Conventional magnetic field tracking techniques generally ignore the inaccuracies due to secondary magnetic fields caused by eddy currents. However, it would be desirable to eliminate or minimize these inaccuracies, particularly for applications requiring high accuracies and wherein it is difficult, impractical or undesirable to remove conductive materials from the tracking environment. Examples of such applications include the tracking of medical devices within patients' bodies wherein various conductive objects, such as artificial joints and other conductive implants, conductive medical instruments and conductive medical apparatus, such as surgical tables, monitors and other equipment, and the like, are likely to remain in the tracking environment during tracking.

Conventional methods for improving the accuracy of magnetic tracking systems include methods that characterize the environment and apply previously stored corrections. These methods apply corrections based on present position and orientation information (see, e.g., U.S. Pat. Nos. 4,622,644 to Hansen and 4,945,305 to Blood, among others). Other methods include signal generating and processing schemes that allow the induced eddy currents, the source of the inaccuracy, to be eliminated. Such systems utilize pulsed-DC or multi-frequency excitations.

Examples of pulsed-DC systems that utilize a plurality of generating and sensing elements are disclosed by Blood in U.S. Pat. No. 4,945,305 and Anderson in U.S. Pat. No. 5,453,686. The use of pulsed-DC systems reduces the effects of eddy currents by controlling the characteristics of the eddy currents and manipulating the sensed signals so as to minimize their effects, thereby improving accuracy of these systems when conductive materials are present within the tracking environments. A disadvantage of pulsed-DC systems is that they operate only in a time division multiplexed mode. Other drawbacks sometimes include the need for bulky and more complex active sensing devices (compared to sensors used in AC systems). The Blood sensing devices measure field frequencies from DC on up and are thus sensitive to the earth's magnetic field, for which Blood's system must compensate. The broad range of frequency measurement also means that such systems cannot work near medical instruments that operate with large DC magnetic fields, such as magnetic manipulators. The Blood system removes eddy-current-induced inaccuracies by applying a DC excitation signal to a field generator and then curve fitting the decay to extrapolate the final sensed value. The Anderson system eliminates the use of DC sensitive field sensing elements and consequently reduces the complexity of the hardware. His signal processing scheme removes eddy current induced inaccuracies by applying a DC excitation signal to a field generator and integrating the sensed waveform from an AC sensor. This method integrates out the eddy current inaccuracies.

Some conventional DC approaches require an active magnetic sensor that is complex, bulky and has a poor signal-to-noise ratio compared to passive AC magnetic sensors. They are further complicated by the fact that the sensor is sensitive to the earth's magnetic field and processing steps must be included to eliminate the earth's magnetic field. This comes at the expense of the system measurement update rate. Some approaches overcome or reduce some of the disadvantages, but must wait for the eddy currents to die out before determining the value of the field without the deleterious effects of the eddy currents. This too comes at the expense of the system measurement update rate.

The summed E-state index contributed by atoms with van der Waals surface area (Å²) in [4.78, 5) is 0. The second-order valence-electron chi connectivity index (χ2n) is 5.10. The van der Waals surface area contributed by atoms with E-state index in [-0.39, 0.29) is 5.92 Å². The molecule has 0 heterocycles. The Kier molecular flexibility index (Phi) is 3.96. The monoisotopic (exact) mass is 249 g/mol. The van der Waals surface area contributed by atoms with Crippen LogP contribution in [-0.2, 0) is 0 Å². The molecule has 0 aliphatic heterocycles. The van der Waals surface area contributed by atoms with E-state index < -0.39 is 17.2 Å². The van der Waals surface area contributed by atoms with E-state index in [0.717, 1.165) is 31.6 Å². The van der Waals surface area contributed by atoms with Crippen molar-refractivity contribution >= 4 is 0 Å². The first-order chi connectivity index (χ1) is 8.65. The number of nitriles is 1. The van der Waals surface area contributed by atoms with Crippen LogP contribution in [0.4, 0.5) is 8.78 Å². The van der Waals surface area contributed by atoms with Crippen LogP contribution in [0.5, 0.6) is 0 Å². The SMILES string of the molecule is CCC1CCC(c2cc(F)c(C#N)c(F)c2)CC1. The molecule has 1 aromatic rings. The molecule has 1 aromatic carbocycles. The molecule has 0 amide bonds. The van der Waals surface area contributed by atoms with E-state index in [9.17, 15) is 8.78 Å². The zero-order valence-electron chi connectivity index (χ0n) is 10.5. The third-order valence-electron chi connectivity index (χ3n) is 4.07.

Another method for improving accuracy in the presence of conductive materials is disclosed by Rotier in U.S. Pat. No. 4,829,250. The Rotier method is an AC method that includes a plurality of generating and sensing elements and utilizes multi-frequency excitation of the field generator. Eddy current inaccuracies are a function of frequency. This knowledge is utilized by extrapolating to DC a curve fit from a higher frequency to a lower frequency to determine the yaw and pitch angles about a line-of-sight axis, which does not include position.

Another method for improving accuracy in the presence of conductive materials is disclosed by Osadchy et. al. in U.S. Pat. No. 6,147,480. The Osadchy et al. method is an AC method that includes a plurality of generating and sensing elements and utilizes a phase shift detected at the sensing elements and caused by the conductive material. Phase shift differences from a clean baseline (typically zero phase shift) allow the Osadchy et al. system to apply a correction to the measured fields.

Another method of improving accuracy in the presence of conductive materials is disclosed by Ashe in U.S. Pat. No. 6,172,499. The Ashe method is an AC method that includes a plurality of generating and sensing elements and utilizes two excitation frequencies per field generator. The amplitude and phase changes at the two frequencies caused by various distorters at various positions within the tracking volume are stored in a table during manufacture. This table is later accessed during normal operation. Corrections are extracted from the table and applied to the measured fields. The determination of when to use the table is based on the phase shift differences from a clean baseline (typically zero phase shift).